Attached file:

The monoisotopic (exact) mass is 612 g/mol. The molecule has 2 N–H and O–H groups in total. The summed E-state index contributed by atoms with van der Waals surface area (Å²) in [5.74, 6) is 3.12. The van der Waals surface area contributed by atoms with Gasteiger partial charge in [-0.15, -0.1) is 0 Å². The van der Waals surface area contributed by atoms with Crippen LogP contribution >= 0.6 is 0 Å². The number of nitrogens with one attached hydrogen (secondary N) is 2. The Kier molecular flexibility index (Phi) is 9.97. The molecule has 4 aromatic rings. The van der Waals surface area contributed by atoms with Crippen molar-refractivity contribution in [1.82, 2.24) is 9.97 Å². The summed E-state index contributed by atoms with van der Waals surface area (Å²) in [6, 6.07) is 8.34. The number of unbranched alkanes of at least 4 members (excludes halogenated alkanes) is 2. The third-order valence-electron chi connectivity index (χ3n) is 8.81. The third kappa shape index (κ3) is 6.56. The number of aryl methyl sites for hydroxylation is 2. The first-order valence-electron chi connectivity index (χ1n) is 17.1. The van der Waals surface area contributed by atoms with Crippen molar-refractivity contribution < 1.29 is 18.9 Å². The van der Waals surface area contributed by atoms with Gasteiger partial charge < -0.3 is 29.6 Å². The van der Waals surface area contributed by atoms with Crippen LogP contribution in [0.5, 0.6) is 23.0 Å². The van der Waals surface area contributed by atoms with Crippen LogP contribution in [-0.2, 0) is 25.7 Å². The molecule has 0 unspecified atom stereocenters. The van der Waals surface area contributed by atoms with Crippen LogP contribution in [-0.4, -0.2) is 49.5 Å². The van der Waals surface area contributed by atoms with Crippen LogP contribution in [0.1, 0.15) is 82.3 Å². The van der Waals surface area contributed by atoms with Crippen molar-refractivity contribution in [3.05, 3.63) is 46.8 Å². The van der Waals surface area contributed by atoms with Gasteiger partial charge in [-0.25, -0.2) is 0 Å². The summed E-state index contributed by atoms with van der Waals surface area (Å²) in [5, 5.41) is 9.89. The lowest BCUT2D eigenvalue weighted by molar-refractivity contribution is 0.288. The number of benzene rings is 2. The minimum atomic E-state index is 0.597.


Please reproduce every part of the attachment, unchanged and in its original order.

The monoisotopic (exact) mass is 612 g/mol. The molecule has 2 N–H and O–H groups in total. The summed E-state index contributed by atoms with van der Waals surface area (Å²) in [5.74, 6) is 3.12. The van der Waals surface area contributed by atoms with Gasteiger partial charge in [-0.15, -0.1) is 0 Å². The van der Waals surface area contributed by atoms with Crippen LogP contribution >= 0.6 is 0 Å². The number of nitrogens with one attached hydrogen (secondary N) is 2. The Kier molecular flexibility index (Phi) is 9.97. The molecule has 4 aromatic rings. The van der Waals surface area contributed by atoms with Crippen molar-refractivity contribution in [1.82, 2.24) is 9.97 Å². The summed E-state index contributed by atoms with van der Waals surface area (Å²) in [6, 6.07) is 8.34. The number of unbranched alkanes of at least 4 members (excludes halogenated alkanes) is 2. The third-order valence-electron chi connectivity index (χ3n) is 8.81. The third kappa shape index (κ3) is 6.56. The number of aryl methyl sites for hydroxylation is 2. The first-order valence-electron chi connectivity index (χ1n) is 17.1. The van der Waals surface area contributed by atoms with Crippen molar-refractivity contribution < 1.29 is 18.9 Å². The van der Waals surface area contributed by atoms with Gasteiger partial charge < -0.3 is 29.6 Å². The van der Waals surface area contributed by atoms with Crippen LogP contribution in [0.5, 0.6) is 23.0 Å². The van der Waals surface area contributed by atoms with Crippen LogP contribution in [-0.2, 0) is 25.7 Å². The molecule has 0 unspecified atom stereocenters. The van der Waals surface area contributed by atoms with Crippen LogP contribution in [-0.4, -0.2) is 49.5 Å². The van der Waals surface area contributed by atoms with Crippen LogP contribution in [0.1, 0.15) is 82.3 Å². The van der Waals surface area contributed by atoms with Crippen molar-refractivity contribution in [3.05, 3.63) is 46.8 Å². The van der Waals surface area contributed by atoms with Gasteiger partial charge in [-0.25, -0.2) is 0 Å². The summed E-state index contributed by atoms with van der Waals surface area (Å²) in [5, 5.41) is 9.89. The lowest BCUT2D eigenvalue weighted by molar-refractivity contribution is 0.288. The number of benzene rings is 2. The minimum atomic E-state index is 0.597.